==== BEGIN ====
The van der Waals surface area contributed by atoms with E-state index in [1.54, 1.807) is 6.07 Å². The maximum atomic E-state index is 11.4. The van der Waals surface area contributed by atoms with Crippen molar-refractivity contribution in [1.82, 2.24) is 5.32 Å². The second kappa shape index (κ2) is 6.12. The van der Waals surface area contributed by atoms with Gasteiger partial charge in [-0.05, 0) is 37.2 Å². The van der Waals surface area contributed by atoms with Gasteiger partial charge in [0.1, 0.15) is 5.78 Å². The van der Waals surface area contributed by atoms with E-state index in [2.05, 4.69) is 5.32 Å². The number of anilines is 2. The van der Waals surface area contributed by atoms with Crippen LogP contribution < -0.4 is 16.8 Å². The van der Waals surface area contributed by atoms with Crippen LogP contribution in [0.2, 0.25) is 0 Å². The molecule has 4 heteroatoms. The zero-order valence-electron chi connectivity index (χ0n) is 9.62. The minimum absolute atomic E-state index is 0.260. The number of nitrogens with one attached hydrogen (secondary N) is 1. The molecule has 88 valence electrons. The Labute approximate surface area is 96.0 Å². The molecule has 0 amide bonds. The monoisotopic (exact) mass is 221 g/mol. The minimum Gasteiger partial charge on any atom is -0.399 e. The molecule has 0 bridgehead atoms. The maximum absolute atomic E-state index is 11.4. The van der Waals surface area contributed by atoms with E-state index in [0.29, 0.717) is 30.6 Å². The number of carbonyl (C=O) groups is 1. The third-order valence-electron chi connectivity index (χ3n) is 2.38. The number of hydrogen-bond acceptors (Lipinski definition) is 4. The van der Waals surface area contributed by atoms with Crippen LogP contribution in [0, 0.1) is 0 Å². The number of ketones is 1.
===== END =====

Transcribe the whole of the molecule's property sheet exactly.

The van der Waals surface area contributed by atoms with E-state index in [1.54, 1.807) is 6.07 Å². The maximum atomic E-state index is 11.4. The van der Waals surface area contributed by atoms with Crippen molar-refractivity contribution in [1.82, 2.24) is 5.32 Å². The second kappa shape index (κ2) is 6.12. The van der Waals surface area contributed by atoms with Gasteiger partial charge in [-0.05, 0) is 37.2 Å². The van der Waals surface area contributed by atoms with Gasteiger partial charge in [0.1, 0.15) is 5.78 Å². The van der Waals surface area contributed by atoms with E-state index in [2.05, 4.69) is 5.32 Å². The number of anilines is 2. The van der Waals surface area contributed by atoms with Crippen LogP contribution < -0.4 is 16.8 Å². The van der Waals surface area contributed by atoms with Crippen LogP contribution in [0.2, 0.25) is 0 Å². The molecule has 4 heteroatoms. The zero-order valence-electron chi connectivity index (χ0n) is 9.62. The minimum absolute atomic E-state index is 0.260. The number of nitrogens with one attached hydrogen (secondary N) is 1. The molecule has 88 valence electrons. The Labute approximate surface area is 96.0 Å². The molecule has 0 amide bonds. The monoisotopic (exact) mass is 221 g/mol. The minimum Gasteiger partial charge on any atom is -0.399 e. The molecule has 0 bridgehead atoms. The maximum absolute atomic E-state index is 11.4. The van der Waals surface area contributed by atoms with E-state index in [0.29, 0.717) is 30.6 Å². The number of carbonyl (C=O) groups is 1. The third-order valence-electron chi connectivity index (χ3n) is 2.38. The number of hydrogen-bond acceptors (Lipinski definition) is 4. The van der Waals surface area contributed by atoms with Crippen LogP contribution in [0, 0.1) is 0 Å². The number of ketones is 1.